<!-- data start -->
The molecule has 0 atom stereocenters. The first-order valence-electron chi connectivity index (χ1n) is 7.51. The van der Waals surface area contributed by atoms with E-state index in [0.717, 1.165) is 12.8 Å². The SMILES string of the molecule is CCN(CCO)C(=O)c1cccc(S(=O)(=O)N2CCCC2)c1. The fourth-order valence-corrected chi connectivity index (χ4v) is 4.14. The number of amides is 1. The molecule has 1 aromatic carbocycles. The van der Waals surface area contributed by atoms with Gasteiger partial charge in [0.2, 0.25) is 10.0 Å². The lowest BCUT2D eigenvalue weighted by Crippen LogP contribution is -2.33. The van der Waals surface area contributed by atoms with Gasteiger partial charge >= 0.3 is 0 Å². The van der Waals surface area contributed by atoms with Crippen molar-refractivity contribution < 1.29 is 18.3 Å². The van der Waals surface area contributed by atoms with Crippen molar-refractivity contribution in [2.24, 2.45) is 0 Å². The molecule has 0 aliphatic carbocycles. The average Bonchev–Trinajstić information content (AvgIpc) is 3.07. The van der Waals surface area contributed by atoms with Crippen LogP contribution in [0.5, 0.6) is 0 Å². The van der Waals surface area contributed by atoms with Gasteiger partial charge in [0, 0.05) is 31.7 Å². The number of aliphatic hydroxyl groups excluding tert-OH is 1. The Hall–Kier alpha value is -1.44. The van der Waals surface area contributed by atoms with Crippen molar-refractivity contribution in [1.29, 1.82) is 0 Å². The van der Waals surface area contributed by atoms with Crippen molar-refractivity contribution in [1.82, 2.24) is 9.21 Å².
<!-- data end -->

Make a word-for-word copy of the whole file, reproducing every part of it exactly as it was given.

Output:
The molecule has 0 atom stereocenters. The first-order valence-electron chi connectivity index (χ1n) is 7.51. The van der Waals surface area contributed by atoms with E-state index in [0.717, 1.165) is 12.8 Å². The SMILES string of the molecule is CCN(CCO)C(=O)c1cccc(S(=O)(=O)N2CCCC2)c1. The fourth-order valence-corrected chi connectivity index (χ4v) is 4.14. The number of amides is 1. The molecule has 1 aromatic carbocycles. The van der Waals surface area contributed by atoms with Gasteiger partial charge in [0.2, 0.25) is 10.0 Å². The lowest BCUT2D eigenvalue weighted by Crippen LogP contribution is -2.33. The van der Waals surface area contributed by atoms with Gasteiger partial charge >= 0.3 is 0 Å². The van der Waals surface area contributed by atoms with Crippen molar-refractivity contribution < 1.29 is 18.3 Å². The van der Waals surface area contributed by atoms with Crippen molar-refractivity contribution in [2.24, 2.45) is 0 Å². The molecule has 0 aliphatic carbocycles. The average Bonchev–Trinajstić information content (AvgIpc) is 3.07. The van der Waals surface area contributed by atoms with Crippen LogP contribution in [0.5, 0.6) is 0 Å². The van der Waals surface area contributed by atoms with Gasteiger partial charge in [0, 0.05) is 31.7 Å². The number of aliphatic hydroxyl groups excluding tert-OH is 1. The Hall–Kier alpha value is -1.44. The van der Waals surface area contributed by atoms with Crippen molar-refractivity contribution in [1.29, 1.82) is 0 Å². The van der Waals surface area contributed by atoms with Crippen molar-refractivity contribution in [1.82, 2.24) is 9.21 Å².